India-born ‘Doctor Death’ can thwart extradition for years


Sydney : Jayant Patel, the India-born surgeon dubbed 'Doctor Death' in Australia and wanted for a series of botched surgeries in a Queensland hospital, can thwart extradition from the US for years if he mounts a legal battle in US courts.

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In this case, Patel could delay his extradition from his US home in Portland, Oregon, where he currently lives, to Australia by three years or even more, media reports said.

Patel, 57, faces charges relating to the deaths of 17 patients during his stint as director of surgery at the Bundaberg Base Hospital in Queensland between 2003 and 2005.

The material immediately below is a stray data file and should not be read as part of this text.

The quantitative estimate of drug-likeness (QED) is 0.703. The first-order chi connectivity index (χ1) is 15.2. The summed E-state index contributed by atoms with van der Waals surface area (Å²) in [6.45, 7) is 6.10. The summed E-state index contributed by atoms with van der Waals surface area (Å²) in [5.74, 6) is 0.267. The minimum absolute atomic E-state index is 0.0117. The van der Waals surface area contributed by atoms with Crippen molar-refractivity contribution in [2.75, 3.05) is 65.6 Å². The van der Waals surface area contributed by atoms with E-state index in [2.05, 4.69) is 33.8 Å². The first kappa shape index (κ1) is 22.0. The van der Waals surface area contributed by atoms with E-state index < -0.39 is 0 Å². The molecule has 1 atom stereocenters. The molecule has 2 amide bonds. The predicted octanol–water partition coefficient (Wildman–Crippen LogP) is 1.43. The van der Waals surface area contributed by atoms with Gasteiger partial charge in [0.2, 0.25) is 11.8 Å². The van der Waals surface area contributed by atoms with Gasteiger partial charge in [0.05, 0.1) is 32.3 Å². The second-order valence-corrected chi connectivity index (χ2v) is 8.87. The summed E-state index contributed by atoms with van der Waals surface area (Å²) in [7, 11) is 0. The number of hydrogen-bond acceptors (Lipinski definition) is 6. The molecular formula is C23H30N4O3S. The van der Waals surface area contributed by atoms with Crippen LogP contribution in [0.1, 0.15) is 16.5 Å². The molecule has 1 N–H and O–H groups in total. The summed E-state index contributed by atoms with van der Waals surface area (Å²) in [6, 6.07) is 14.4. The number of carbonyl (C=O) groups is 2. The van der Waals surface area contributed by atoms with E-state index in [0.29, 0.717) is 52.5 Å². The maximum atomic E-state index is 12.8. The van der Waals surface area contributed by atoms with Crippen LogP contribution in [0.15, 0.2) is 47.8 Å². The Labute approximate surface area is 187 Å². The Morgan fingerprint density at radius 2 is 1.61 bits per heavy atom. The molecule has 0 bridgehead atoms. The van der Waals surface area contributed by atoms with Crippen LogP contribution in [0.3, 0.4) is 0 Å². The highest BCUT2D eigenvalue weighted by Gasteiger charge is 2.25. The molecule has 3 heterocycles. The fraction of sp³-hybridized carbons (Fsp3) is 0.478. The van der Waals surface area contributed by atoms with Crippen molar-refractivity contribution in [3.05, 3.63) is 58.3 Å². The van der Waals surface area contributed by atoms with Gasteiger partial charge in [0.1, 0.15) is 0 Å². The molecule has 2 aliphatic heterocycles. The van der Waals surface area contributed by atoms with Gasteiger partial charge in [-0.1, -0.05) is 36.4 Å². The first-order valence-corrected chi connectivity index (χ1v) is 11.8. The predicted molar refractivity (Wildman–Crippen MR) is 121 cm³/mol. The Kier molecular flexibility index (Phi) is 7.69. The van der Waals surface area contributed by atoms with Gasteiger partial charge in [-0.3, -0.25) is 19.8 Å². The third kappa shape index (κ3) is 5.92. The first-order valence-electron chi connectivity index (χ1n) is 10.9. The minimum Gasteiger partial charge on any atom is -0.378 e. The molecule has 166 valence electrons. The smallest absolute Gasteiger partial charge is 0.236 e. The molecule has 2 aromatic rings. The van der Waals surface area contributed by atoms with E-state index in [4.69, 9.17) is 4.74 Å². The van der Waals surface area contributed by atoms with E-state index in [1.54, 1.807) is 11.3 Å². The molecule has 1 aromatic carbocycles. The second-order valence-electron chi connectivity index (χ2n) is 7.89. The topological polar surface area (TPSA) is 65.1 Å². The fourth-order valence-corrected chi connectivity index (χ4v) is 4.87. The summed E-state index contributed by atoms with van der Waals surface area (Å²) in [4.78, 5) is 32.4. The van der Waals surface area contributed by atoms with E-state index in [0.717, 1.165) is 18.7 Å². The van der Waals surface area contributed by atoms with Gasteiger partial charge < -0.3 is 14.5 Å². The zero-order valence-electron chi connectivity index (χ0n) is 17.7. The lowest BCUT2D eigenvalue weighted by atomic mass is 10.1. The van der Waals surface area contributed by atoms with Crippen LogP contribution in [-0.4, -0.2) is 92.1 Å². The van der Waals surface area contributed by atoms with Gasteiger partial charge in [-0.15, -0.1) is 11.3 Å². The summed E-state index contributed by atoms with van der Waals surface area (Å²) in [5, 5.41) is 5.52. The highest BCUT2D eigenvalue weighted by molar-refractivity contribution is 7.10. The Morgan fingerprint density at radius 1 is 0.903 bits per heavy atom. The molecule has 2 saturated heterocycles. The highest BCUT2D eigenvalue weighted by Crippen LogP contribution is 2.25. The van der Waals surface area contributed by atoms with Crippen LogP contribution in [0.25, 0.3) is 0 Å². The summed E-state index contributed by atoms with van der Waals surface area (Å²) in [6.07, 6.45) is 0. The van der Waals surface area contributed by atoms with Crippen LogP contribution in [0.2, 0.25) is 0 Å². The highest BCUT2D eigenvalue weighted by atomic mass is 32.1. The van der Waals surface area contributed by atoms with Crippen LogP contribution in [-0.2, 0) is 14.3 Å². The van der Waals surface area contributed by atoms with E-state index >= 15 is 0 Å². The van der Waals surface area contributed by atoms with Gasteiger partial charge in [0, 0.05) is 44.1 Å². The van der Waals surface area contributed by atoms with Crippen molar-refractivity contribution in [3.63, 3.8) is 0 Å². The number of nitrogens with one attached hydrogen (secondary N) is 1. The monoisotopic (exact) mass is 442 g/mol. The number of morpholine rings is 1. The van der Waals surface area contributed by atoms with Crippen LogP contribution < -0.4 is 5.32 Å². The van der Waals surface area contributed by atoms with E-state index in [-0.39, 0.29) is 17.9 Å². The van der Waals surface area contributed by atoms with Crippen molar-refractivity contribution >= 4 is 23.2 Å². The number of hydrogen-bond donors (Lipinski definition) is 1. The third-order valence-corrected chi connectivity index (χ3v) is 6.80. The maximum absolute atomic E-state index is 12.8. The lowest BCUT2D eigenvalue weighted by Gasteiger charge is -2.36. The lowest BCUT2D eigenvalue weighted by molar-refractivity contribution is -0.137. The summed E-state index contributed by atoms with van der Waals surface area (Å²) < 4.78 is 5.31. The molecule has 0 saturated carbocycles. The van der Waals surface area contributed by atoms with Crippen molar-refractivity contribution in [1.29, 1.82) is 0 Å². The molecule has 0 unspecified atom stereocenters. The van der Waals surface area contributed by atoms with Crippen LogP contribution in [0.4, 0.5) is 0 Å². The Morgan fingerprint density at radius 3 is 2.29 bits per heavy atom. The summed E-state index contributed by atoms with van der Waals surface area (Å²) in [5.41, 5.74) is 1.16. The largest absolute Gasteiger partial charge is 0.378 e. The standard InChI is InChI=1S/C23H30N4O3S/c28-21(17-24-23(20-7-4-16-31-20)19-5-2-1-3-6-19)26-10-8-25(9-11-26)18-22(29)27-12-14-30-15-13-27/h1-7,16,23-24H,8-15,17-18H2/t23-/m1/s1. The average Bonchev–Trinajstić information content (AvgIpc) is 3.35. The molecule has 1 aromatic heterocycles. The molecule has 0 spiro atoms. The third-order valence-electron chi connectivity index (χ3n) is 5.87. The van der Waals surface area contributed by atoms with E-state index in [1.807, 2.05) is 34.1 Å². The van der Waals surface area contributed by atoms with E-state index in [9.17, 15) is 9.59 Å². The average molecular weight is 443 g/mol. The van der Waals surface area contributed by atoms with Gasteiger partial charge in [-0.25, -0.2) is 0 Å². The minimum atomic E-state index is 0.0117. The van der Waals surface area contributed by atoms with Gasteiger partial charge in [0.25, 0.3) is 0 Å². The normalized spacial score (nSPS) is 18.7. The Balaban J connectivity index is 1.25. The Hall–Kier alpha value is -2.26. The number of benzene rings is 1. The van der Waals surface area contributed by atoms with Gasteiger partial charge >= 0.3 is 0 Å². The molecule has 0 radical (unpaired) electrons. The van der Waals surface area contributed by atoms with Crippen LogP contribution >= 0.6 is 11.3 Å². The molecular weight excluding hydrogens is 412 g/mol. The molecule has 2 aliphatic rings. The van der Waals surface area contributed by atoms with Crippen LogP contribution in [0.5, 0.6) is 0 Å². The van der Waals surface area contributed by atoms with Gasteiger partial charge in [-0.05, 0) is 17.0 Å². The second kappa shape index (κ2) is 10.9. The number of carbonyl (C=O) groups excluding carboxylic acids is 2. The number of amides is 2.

After the scandal surfaced, he fled to the US from where he had originally come.

"An individual can waive extradition and it could be very short or they can litigate it and appeal it and it can take years," the Courier-Mail quoted US assistant attorney Barry Sheldahl, who is likely to handle Patel's case, as saying.

"It can be very quick and it can be very long, depending on the case."

However, the newspaper quoted US government sources as saying Australian authorities might be attempting to negotiate a self-surrender deal with Patel.

In case he agrees, extradition procedures can be waived and he could be in Australia within weeks, the report said.

Australia and the US have an extradition treaty in place. But Sheldahl said he was unaware whether the Australian authorities had filed the necessary paperwork for extradition with US authorities as yet.

"They have to file the paperwork with our Department of State," he said. "That would be the first step in the process."

A US justice department spokesperson refused to comment on the issue.